Co-workers Who Weigh The Team Down


One of the most difficult types of co-workers to have is one that does not carry his or her portion of the workload in the office.  We all have days when we move a bit slower, but this type of co-worker is like this on a regular basis.

For example: they wait for someone else to answer the phone first so they do not have to.  Or they see things that need to be done around the office, like trash that needs to be emptied or filing that is sitting there, but just leave it for someone else to do.  They always appear busy, but are not.

Because these employees do not step up to the plate and are not active and engaged players of the office team, they weigh down the rest of the team by leaving extra things to take care of.

As long as they have not been confronted with this issue, they feel that their behavior is acceptable.  For busy office managers this type of employee can fly under the radar unless the problem is brought to their attention to monitor and address.

Early in my career as an office manager we had hired someone who we soon found out was a “boat anchor,” she weighed us down with her unfinished work on a daily basis.  At first I thought it was because there was so much work to do, and I was so busy that I was not watching her closely to see what exactly she was accomplishing each day.

It was not until my boss mentioned to me that I could do her job twice as fast that I realized she was just pacing herself and collecting her paycheck while the rest of us were picking up the slack.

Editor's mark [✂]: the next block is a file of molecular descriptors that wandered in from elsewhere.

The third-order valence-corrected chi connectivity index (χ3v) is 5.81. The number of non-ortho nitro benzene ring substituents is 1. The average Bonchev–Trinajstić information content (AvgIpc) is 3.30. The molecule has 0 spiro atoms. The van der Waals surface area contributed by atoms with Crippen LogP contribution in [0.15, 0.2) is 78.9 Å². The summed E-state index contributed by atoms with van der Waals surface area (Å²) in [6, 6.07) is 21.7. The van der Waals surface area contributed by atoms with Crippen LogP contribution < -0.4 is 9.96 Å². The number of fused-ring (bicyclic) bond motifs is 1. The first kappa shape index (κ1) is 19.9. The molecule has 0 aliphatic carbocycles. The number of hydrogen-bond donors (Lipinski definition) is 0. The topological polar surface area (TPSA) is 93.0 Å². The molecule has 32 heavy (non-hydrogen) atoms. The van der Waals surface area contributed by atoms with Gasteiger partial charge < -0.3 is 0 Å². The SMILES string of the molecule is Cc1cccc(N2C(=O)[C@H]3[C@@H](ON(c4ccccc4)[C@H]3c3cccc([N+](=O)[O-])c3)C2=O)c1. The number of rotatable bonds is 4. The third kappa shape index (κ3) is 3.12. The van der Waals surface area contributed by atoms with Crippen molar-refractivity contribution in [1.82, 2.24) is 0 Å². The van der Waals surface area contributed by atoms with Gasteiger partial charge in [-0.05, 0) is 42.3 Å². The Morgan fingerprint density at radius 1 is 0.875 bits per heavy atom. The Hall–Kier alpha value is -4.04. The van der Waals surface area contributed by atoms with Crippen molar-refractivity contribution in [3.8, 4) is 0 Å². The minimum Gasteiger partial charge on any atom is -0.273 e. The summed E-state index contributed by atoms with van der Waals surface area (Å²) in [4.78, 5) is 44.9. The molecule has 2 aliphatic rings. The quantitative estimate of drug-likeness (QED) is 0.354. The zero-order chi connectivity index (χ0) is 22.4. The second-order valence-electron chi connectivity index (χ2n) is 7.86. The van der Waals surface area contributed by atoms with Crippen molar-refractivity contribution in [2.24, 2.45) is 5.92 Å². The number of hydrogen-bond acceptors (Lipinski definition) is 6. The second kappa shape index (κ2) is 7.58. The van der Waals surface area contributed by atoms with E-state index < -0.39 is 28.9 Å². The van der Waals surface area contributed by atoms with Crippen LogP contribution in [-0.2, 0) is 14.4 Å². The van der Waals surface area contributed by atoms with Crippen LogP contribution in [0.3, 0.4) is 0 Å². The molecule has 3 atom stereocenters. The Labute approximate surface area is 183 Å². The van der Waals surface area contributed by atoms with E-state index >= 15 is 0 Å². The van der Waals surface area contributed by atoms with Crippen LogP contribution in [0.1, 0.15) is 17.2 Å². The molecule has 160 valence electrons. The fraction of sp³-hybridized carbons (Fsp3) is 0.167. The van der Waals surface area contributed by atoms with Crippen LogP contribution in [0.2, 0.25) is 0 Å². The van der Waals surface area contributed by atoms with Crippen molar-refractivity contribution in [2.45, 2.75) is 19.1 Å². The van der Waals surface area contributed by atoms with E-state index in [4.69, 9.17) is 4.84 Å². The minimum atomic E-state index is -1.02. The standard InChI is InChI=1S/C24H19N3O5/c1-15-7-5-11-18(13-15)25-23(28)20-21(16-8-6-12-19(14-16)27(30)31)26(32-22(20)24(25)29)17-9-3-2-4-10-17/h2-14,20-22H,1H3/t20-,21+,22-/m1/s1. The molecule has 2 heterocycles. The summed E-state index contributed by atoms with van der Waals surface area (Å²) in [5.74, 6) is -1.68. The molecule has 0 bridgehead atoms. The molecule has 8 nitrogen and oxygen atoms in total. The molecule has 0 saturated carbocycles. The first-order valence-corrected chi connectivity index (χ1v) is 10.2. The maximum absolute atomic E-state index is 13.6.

Having a “boat anchor,” your office team cannot move forward the way they need to because of the extra weight that they have to pull and will eventually tire out from trying.

Here are three steps for raising the anchor:

  1. Write specific task issues that are not being completed and spell out what the expectations and time frames are for completion.
  2. Address the fact that no one likes to pick up the slack for a less productive co-worker.  All team players need to equally do their part or they do not play on the team.
  3. Monitor progress and give feedback on improvement. This is a very important step as the “boat anchor” will realize that you mean business and are paying attention to what they are and are not doing.

By letting employees know that you are monitoring their work progress, you should have smoother seas for sailing ahead of you.  If they continue to drag the boat down, then cut them loose; your team will greatly appreciate being able to move ahead without them.



13 thoughts on “Co-workers Who Weigh The Team Down

  1. Tina – This is so true! When discussing the situation with the anchor it is important to have specific items to demonstrate the issues they are causing. Making sure it’s about the work not the person will help keep them from becoming so defensive they will not hear you.


  2. Read the brilliant ‘Tribal Leadership’ by Dave Logan for more tips on how to deal with ALL types of employees and discover what level of culture you work in at the moment. 🙂


  3. Pingback: Co-workers Who Weigh The Team Down | North Jersey Small Business Forum

  4. Great post. Can I suggest another approach is to build a sense of responsibility and ownership among all staff… certainly culture change is slow and difficult, but rewarding. Employees who do not fit with a high-performance and accountable culture tend to be exposed early, and often leave of their own volition. Let’s be honest, those who are “pacing themselves” as you describe don’t belong in a high-performing organization – and who doesn’t want their organization to be high-performing, or to work with people who are passionate about their work?


    • Hi Alex, thank you for your input. I think you are correct. I also think that we need to make sure all employees understand completely what is expected before we let them go. In some states if you do not document that you have given the employee every chance to do the job correctly and have given them the training to do so you are responsible for paying their unemployment pay. Sometimes a hiring mistake can be very costly to a company.

      Thank you for stopping by.



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